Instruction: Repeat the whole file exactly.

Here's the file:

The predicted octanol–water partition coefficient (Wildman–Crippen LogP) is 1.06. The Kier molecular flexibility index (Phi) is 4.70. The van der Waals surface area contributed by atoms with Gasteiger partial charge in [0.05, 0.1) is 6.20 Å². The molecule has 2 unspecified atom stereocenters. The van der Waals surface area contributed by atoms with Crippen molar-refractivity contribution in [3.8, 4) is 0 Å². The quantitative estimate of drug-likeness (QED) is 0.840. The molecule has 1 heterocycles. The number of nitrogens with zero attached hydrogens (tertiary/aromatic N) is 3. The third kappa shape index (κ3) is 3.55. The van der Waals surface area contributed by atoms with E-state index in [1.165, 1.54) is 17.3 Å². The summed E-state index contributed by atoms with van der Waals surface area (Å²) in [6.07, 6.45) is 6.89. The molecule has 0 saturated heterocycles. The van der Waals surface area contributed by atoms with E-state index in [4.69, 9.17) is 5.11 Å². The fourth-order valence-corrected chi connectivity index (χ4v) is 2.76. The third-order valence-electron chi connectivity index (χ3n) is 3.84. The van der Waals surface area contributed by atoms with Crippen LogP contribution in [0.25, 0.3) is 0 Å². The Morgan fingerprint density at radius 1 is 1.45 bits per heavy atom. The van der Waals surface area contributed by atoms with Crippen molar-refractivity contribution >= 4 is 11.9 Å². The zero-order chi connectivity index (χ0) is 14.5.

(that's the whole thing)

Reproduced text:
The predicted octanol–water partition coefficient (Wildman–Crippen LogP) is 1.06. The Kier molecular flexibility index (Phi) is 4.70. The van der Waals surface area contributed by atoms with Gasteiger partial charge in [0.05, 0.1) is 6.20 Å². The molecule has 2 unspecified atom stereocenters. The van der Waals surface area contributed by atoms with Crippen molar-refractivity contribution in [3.8, 4) is 0 Å². The quantitative estimate of drug-likeness (QED) is 0.840. The molecule has 1 heterocycles. The number of nitrogens with zero attached hydrogens (tertiary/aromatic N) is 3. The third kappa shape index (κ3) is 3.55. The van der Waals surface area contributed by atoms with E-state index in [1.165, 1.54) is 17.3 Å². The summed E-state index contributed by atoms with van der Waals surface area (Å²) in [6.07, 6.45) is 6.89. The molecule has 0 saturated heterocycles. The van der Waals surface area contributed by atoms with E-state index in [4.69, 9.17) is 5.11 Å². The fourth-order valence-corrected chi connectivity index (χ4v) is 2.76. The third-order valence-electron chi connectivity index (χ3n) is 3.84. The van der Waals surface area contributed by atoms with Crippen LogP contribution in [0.25, 0.3) is 0 Å². The Morgan fingerprint density at radius 1 is 1.45 bits per heavy atom. The van der Waals surface area contributed by atoms with Crippen molar-refractivity contribution >= 4 is 11.9 Å². The zero-order chi connectivity index (χ0) is 14.5.